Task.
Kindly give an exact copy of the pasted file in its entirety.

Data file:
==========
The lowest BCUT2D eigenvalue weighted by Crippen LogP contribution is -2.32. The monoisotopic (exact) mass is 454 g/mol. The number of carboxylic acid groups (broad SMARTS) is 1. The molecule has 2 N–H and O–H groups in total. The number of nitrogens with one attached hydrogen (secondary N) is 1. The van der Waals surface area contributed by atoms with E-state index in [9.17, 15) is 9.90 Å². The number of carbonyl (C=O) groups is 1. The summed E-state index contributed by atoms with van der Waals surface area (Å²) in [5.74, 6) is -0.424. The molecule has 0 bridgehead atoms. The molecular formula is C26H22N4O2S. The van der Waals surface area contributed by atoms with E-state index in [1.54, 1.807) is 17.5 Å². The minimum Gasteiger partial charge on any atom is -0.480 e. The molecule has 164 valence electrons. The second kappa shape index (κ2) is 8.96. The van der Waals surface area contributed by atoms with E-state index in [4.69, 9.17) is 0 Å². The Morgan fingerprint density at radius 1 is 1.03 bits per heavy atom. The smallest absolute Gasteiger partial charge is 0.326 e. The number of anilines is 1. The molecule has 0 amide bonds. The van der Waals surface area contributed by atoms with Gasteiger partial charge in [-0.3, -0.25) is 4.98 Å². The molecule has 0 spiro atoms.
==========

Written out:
The lowest BCUT2D eigenvalue weighted by Crippen LogP contribution is -2.32. The monoisotopic (exact) mass is 454 g/mol. The number of carboxylic acid groups (broad SMARTS) is 1. The molecule has 2 N–H and O–H groups in total. The number of nitrogens with one attached hydrogen (secondary N) is 1. The van der Waals surface area contributed by atoms with E-state index in [9.17, 15) is 9.90 Å². The number of carbonyl (C=O) groups is 1. The summed E-state index contributed by atoms with van der Waals surface area (Å²) in [5.74, 6) is -0.424. The molecule has 0 bridgehead atoms. The molecular formula is C26H22N4O2S. The van der Waals surface area contributed by atoms with E-state index in [1.54, 1.807) is 17.5 Å². The minimum Gasteiger partial charge on any atom is -0.480 e. The molecule has 164 valence electrons. The second kappa shape index (κ2) is 8.96. The van der Waals surface area contributed by atoms with E-state index in [4.69, 9.17) is 0 Å². The Morgan fingerprint density at radius 1 is 1.03 bits per heavy atom. The smallest absolute Gasteiger partial charge is 0.326 e. The number of anilines is 1. The molecule has 0 amide bonds. The van der Waals surface area contributed by atoms with Gasteiger partial charge in [-0.3, -0.25) is 4.98 Å². The molecule has 0 spiro atoms.